As prices approach the high of the point of a Ross Hook, we buy a breakout of a price bar high that is in the correction. We want to make sure that there is sufficient room between the entry and the Ross Hook so that if ail that happens is that prices above the Hook are violated and we must exit, we will si have a profitable trade. There is always the possibility that we will get nothing more than a double top or a false breakout. If so, we will have traded for free, having covered our costs and taken a small profit as well.

On the chart above the Rh is the high. There were two price bars following the high: one is the bar whose failure to move higher created the Hook, and the other is one that simply furthered the depth of the correction.

Let's look at that again by breaking it down in detail in an example.

Following the high is a bar that fails to have a higher high. This failure creates the Ross Hook, and is the first bar of correction. If there is sufficient room to cover costs and take a small profit in the distance between the high of the correcting bar and the point of the Hook, we attempt to buy a breakout of the high of the bar that created the Hook, i.e., the first bar of correction. If the high of the first bar of correction is not taken out, i.e., violated, we wait for a second bar of correction.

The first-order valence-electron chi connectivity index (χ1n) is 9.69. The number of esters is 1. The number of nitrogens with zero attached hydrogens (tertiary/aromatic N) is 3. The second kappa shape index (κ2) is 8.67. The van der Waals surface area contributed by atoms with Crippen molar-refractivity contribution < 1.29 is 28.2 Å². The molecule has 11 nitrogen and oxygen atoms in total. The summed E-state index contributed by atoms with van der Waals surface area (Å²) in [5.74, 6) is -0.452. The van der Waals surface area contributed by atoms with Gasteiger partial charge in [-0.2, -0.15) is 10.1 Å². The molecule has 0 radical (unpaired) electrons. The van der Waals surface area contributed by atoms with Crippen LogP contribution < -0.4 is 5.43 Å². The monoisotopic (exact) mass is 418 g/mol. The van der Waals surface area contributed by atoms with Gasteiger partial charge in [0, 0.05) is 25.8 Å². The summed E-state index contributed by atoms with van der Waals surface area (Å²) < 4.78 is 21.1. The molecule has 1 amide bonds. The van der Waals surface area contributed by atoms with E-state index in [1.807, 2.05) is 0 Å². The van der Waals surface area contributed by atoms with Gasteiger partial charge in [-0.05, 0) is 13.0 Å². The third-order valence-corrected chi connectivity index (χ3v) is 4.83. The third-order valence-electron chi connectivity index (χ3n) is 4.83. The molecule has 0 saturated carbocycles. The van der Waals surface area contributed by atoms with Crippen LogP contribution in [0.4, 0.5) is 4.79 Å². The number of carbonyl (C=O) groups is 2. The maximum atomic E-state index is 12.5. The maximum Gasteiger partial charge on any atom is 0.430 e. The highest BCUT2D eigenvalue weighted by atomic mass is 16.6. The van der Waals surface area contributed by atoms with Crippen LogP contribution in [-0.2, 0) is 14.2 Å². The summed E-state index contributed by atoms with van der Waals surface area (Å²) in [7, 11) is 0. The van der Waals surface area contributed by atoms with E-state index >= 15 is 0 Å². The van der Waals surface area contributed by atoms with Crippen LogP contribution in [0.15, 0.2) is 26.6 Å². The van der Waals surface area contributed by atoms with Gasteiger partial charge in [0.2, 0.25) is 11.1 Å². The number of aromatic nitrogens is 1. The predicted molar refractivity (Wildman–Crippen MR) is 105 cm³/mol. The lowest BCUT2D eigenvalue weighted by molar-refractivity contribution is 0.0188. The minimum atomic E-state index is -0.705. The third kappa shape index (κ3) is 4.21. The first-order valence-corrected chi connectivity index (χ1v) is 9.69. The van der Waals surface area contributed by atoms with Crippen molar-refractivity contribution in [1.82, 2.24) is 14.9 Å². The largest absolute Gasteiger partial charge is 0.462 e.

Once the second bar of correction is in place, we attempt to buy a violation of its high, again provided that there is sufficient room to cover costs and take a profit based on the distance prices have to travel between our entry point and the point of the Hook.

If the high of the second bar of correction is not violated, we will attempt to buy a violation of the high of a third bar of correction provided there is sufficient room to cover costs and take a profit based on the distance prices have to move between our entry point and the point of the Hook. Beyond three bars in the correction, we will cease in our attempt to buy a breakout of the correction highs.

What if the fourth bar did as pictured on the left? As long as prices are moving back up in the direction of the trend that created the Ross Hook, and as long as there is sufficient room for us to cover costs and take a profit, we will buy a breakout of the high of any of the three previous correction bars. In the example, if we were able to enter before prices violated the high of the second bar of correction, we would enter on a violation of the high of the second correcting price bar. If not, and there is still room to cover and profit from a violation of the first correcting price bar, we would enter there. Additionally, we could choose to enter on a takeout of the high of the latest price bar as shown by the double arrow even if it gaps past one of the correction bar highs.


Although not shown, the exact same concept applies to Ross Hooks formed at the end of a down move.

Risk management is based upon the expectation that prices will go up to at least test the point of the Hook. At that time, we will take, or already have taken some profit and have covered costs.

We are now prepared to exit at breakeven, at the very worst, on the remaining contracts. Barring any horrible slippage, the worst we can do is having to exit the trade with some sort of profit for our efforts.